“Every child is an artist. The problem is how to remain an artist once we grow up.” – Pablo Picasso
For some, art is a hobby. For others, it is a way of life. First Born embodies the essence of the latter. When he isn’t painting murals, creating album art, or having his artwork shown on the local news, he’s recording music and helping run the creative collective, CELESTIA, alongside Clayton County’s dark magician Yamata “Vince” Forever. Both have budding solo careers and together they form the experimental hip-hop duo “Brothers of the Kosmos.” Yamata creates a moody and ethereal palette with his production. First Born has refreshing social commentary about everyday life in Detroit, MI. From being a full-time artist, staying health conscious and alluding to future wealth, he shows all the signs of a bright kid stuck in a dark place.
FB’s journey begins with the easygoing Artlife. “Paintin’ in the day, recording at night / We really bout this art life.” He has a slow flow, but lyrically, he is full of vigor. His imagination is vivid. He doesn’t let the hardships of growing up hinder his creativity. Starin’ At My Fro is an introspective song about gentrification in Detroit. “These white folks starin’ at my fro / I don’t wanna go, they starin’ at my fro.” He even goes on about poor spending habits in his community. “Niggas got expensive jeans with no money in them, tryna have 5 bands in these 5 dollar denims.” His straightforwardness is refreshing.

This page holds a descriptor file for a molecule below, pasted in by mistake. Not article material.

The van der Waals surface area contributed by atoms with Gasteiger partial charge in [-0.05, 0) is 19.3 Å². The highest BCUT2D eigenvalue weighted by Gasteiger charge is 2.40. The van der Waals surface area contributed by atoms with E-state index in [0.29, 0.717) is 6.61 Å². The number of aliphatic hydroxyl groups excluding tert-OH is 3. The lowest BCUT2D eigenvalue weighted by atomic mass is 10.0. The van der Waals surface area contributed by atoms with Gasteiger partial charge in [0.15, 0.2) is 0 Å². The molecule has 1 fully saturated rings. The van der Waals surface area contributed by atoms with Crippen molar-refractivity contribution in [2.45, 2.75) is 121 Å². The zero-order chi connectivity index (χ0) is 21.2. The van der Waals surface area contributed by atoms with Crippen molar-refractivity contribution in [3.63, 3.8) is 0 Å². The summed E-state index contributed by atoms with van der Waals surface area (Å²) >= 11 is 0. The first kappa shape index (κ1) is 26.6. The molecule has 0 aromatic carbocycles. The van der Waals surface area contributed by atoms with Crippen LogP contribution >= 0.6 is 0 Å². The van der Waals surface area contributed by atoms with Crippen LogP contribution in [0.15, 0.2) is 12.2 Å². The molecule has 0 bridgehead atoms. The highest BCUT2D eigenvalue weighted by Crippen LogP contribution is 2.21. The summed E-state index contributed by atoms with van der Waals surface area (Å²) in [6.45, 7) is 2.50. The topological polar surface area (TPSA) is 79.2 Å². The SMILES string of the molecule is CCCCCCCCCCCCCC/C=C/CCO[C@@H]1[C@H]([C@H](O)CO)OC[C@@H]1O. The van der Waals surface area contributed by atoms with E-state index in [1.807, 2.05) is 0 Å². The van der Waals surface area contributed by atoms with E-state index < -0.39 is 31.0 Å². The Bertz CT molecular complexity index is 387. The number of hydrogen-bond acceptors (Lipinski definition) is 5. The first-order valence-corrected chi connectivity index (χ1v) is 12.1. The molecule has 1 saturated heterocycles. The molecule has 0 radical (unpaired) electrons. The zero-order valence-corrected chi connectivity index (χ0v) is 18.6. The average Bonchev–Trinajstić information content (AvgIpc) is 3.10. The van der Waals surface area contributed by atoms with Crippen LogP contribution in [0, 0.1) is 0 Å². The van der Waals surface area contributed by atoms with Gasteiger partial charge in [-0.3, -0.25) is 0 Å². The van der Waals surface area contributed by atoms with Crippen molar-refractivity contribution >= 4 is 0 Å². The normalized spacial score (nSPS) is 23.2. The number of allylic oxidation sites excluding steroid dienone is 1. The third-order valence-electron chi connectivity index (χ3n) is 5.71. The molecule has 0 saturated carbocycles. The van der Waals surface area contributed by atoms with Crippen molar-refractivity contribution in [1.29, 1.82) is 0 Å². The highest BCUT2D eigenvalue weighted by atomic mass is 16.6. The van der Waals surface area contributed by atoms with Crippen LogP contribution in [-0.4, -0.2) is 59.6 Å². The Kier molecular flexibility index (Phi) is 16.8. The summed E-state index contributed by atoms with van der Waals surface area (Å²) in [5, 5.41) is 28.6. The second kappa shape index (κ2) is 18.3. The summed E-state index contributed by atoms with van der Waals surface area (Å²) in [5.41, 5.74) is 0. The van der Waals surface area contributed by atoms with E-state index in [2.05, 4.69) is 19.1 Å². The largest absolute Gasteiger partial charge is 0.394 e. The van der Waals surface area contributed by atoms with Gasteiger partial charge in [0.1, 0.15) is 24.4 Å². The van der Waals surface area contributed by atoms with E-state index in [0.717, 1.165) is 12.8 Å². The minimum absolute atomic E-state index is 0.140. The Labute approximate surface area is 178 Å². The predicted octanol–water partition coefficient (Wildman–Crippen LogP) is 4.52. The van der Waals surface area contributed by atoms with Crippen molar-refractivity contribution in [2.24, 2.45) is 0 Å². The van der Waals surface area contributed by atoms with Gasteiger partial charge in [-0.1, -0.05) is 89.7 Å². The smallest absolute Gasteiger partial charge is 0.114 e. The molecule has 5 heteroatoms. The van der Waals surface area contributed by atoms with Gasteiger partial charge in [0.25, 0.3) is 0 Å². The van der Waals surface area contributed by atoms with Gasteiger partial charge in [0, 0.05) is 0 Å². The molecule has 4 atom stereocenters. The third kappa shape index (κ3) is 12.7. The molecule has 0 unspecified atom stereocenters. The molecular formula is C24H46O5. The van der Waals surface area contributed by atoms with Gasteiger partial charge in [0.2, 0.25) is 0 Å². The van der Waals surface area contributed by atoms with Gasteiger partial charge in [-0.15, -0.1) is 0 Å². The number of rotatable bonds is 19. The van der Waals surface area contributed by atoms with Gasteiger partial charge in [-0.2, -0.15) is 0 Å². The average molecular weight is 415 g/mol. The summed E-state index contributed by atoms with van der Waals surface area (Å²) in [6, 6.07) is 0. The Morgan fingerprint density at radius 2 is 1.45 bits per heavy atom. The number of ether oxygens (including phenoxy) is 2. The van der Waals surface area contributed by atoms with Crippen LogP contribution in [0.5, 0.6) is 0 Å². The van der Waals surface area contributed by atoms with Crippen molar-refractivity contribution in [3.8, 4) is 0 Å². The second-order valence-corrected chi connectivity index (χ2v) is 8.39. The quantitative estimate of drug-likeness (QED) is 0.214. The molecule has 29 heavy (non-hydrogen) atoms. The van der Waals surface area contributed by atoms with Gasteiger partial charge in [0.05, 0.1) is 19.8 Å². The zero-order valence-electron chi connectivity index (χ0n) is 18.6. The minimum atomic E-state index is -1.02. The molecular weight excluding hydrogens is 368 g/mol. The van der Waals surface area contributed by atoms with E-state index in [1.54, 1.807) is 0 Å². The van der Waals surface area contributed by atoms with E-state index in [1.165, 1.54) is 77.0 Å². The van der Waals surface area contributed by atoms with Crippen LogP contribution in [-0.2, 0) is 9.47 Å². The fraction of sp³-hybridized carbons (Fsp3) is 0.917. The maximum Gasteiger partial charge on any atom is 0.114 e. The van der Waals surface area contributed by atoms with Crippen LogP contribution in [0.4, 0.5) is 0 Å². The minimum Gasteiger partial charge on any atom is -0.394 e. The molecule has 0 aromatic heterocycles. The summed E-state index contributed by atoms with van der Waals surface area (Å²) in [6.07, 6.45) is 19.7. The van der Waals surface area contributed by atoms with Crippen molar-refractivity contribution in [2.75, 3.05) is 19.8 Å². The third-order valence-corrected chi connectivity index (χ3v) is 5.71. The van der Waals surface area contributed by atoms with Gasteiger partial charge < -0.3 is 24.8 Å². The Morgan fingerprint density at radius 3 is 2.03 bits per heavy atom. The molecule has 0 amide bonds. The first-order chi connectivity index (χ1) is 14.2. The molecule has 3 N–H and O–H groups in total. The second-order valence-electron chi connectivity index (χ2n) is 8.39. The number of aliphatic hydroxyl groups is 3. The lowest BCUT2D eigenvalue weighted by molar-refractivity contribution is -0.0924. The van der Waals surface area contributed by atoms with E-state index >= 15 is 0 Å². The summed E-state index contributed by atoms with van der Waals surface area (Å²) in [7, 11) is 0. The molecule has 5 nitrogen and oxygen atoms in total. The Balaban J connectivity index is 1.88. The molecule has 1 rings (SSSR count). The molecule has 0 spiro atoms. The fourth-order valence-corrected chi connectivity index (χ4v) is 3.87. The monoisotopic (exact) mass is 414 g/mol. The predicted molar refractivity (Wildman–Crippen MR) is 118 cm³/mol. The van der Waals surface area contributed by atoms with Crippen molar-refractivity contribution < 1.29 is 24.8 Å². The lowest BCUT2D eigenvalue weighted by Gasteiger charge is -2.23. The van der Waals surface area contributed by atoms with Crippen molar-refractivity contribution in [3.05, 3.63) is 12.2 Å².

The producer Yamata drops a verse on Sacred Sol Syndicate. His deep southern accent blends perfectly with the dusky soundscapes. He occasionally throws in Japanese lines so effortlessly, you’d think he was from Tokyo. On the production side, he has a great way of creating atmosphere in his music. It’s dreary, slow, heavy, yet easy to vibe to. Years Later has FB crooning about a girl over a breezy instrumental. It sounds like a late night acid trip. A deadly beat switch soon occurs and FB talks about his family tree being tainted.
The story continues on Waitin’ At The Do, which reveals his lack of a father. He doesn’t get too personal about this topic but he does mention the long-term effects not having one could have. This includes lack of financial literacy, higher chance of going to prison, and solely relying on his mother. The album’s lead single, Kinky, is another trippy ride. Yamata laces it with unorthodox melodies and pumping percussion. FB drops playful lines like, “That paintbrush, yeah nigga, I stole it.” Sweet Potato Fries is a 6 minute track with an epic build up. Rhythmic hi-hats, swirling horns and ghastly pads open the door for another atmospheric ride. FB unexpectedly sings again over drowning, aquatic keys. Once he starts rapping, though, he enters overdrive, performing a highly enlightened verse. The pads start moving like fish in the water, then build up like a kid playing with a Jenga set. He questions his own mortality with, “Will I make it to 21? / Will I make it to 25? / Will I work a fucking 9 to 5?” First knows how potentially boring a normal life can be. He simply wants to live an honest, creatively-driven life. We get a more blissful vibe with Roaming Dwarfstars, the EP’s finale. FB’s performance is drowsy yet zen-like over muffled chords.
Mantra Goo is a refreshing audio experience. While First Born mentions his artistry and health a lot, it never sounds gimmicky. Even with lines like “You too grown for that damn cheek acne,” it always comes off as humorous and honest. Yamata’s chilly production set the perfect vibe, as well. The synergy these two have is natural. If you want something trippy, yet still accessible, Mantra Goo is worth a listen.